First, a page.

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Enforcing Oral Wills in the BVI

March 28, 2022

The Eastern Caribbean Court of Appeal handed down an important judgment on Wednesday 23 March 2022 in the case of Al-Thani v Al Thani whose effect is to permit the enforcement of foreign oral wills in the BVI.

The case involved the estate of a member of the Qatari royal family, Sheikh Saoud Mohammed Al Thani, who passed away in 2014 domiciled in Qatar.  After his death, an entry was discovered in a Sharia Court register in Qatar, signed by a judge and issued by the registry on 11 June 1990, that recorded the Deceased’s oral wishes as to the disposition of his worldwide estate. Such an entry is treated as a valid Will under Qatari law.  By that Will, be bequeathed 20% of moveable and immovable estate to the Respondents.

The Appellants, who are the Deceased’s widow and daughter, brought proceedings in Qatar on 25 June 2015 against the Respondents challenging the validity of the Will.  The Deceased’s estate comprised shares in BVI companies so the Appellants obtained letters of administration of his BVI estate on 7 October 2015 but without disclosing the Will.

In 2018, the Qatari Court of Appeal upheld the validity of the Will.  In 2019, the Respondents brought proceedings in the BVI for revocation of the letters of administration, and for probate of the Will.  The Appellants’ defence was that the Will was invalid under BVI law.

Following a trial of a preliminary issue, Ellis J held that (i) the judgment of the Qatari Court of Appeal, in decreeing the Will as valid and enforceable, was also conclusive was to the validity and enforceability of the Will in the BVI for the disposal of the Deceased’s moveable property located in the BVI, and (ii) the Appellants were estopped by that judgment from contending that the Will was not valid or enforceable in the BVI.  Her judgment contains an interesting discussion of the long-standing principle derived from English common law that if the courts of the deceased’s domicile have already pronounced on the right of succession to his movables, the BVI and English courts would follow and give effect to such pronouncements.

She also held that shares in a BVI company were movable property and were not rendered immovable property by virtue of s.245 of the BVI Business Companies Act 2004 (BCA).

The Court of Appeal upheld Ellis J’s judgment and the following points may be noted:

  • The Court of Appeal confirmed the principles applicable to res judicate and issue estoppel whose object was to prevent re-litigation of matters that have already been decided by a competent court, including matters which were integral to a cause of action in the earlier proceedings. Here, the issues in the Qatari proceedings and the BVI proceedings were materially identical and they ought not to be relitigated.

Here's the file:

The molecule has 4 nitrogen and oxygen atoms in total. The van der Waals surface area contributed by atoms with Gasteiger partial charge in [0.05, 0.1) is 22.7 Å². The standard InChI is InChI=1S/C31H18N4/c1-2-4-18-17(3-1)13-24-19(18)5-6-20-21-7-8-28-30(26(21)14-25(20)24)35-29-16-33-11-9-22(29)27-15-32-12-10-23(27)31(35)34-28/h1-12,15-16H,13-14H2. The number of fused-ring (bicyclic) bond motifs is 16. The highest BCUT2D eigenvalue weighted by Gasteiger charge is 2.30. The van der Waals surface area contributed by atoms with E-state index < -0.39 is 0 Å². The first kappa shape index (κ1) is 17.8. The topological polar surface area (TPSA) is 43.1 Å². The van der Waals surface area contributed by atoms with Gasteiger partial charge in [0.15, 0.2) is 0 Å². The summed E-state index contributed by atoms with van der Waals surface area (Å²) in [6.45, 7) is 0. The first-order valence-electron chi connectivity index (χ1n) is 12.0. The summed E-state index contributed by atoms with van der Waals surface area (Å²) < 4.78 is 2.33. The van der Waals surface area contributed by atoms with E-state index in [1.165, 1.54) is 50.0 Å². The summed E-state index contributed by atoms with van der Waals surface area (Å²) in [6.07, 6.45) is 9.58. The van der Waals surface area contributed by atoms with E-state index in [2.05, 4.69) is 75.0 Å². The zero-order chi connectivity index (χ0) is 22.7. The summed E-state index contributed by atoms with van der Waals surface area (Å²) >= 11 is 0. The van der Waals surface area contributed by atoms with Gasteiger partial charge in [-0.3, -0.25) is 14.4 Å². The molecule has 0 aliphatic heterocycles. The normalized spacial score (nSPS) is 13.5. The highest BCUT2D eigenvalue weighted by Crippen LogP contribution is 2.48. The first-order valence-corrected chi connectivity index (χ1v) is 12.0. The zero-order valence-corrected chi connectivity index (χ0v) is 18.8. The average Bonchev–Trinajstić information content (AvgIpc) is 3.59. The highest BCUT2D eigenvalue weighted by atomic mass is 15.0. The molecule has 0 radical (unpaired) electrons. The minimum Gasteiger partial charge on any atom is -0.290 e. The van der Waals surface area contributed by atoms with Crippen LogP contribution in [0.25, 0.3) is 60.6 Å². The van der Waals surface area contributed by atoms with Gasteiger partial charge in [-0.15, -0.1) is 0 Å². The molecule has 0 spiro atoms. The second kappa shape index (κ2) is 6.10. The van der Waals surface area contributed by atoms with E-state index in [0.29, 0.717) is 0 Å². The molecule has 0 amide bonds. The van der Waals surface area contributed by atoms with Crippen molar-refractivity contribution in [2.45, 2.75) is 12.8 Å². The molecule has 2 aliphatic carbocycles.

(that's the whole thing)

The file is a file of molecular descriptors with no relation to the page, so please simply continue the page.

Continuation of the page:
• The Court of Appeal confirmed the conflict of laws principles applicable to the administration and succession of BVI located assets of a foreign domiciled deceased, namely, that BVI law applied to immovable assets, but the law of the deceased’s domicile applied to movable assets. The latter law governed matters such as what constitutes his last will and whether and how far it is valid.
  • Whether shares are to be regarded as movable or immovable for succession purposes was to be determined in accordance with BVI law. The Court held that shares in BVI company were indeed movable property. Whilst section 245 of the BCA deemed such shares to be located in the BVI for title purposes, they were still movable property for succession purposes. Therefore, succession of the Deceased’s movable assets, including shares in the BVI, was governed by Qatari law which accordingly applied in determining the validity and enforceability of the Will and the dispositions thereunder.

The upshot of these determinations is that a foreign oral will that is found to be valid under the law of the deceased’s domicile would be valid and enforceable in the BVI for the purposes of succession of the deceased’s movable property in the BVI, including registered shares in a BVI company.

Bajul Shah acted for the Respondents together with Nicholas Brookes and David Lim of Ogier, instructed by Rupert Ticehurst, Simon Goldring and Rosalind Heatherington of Maurice Turnor Gardner.  Stephen Moverley Smith QC acted for the Appellants together with Dave Marshall of Collas Crill.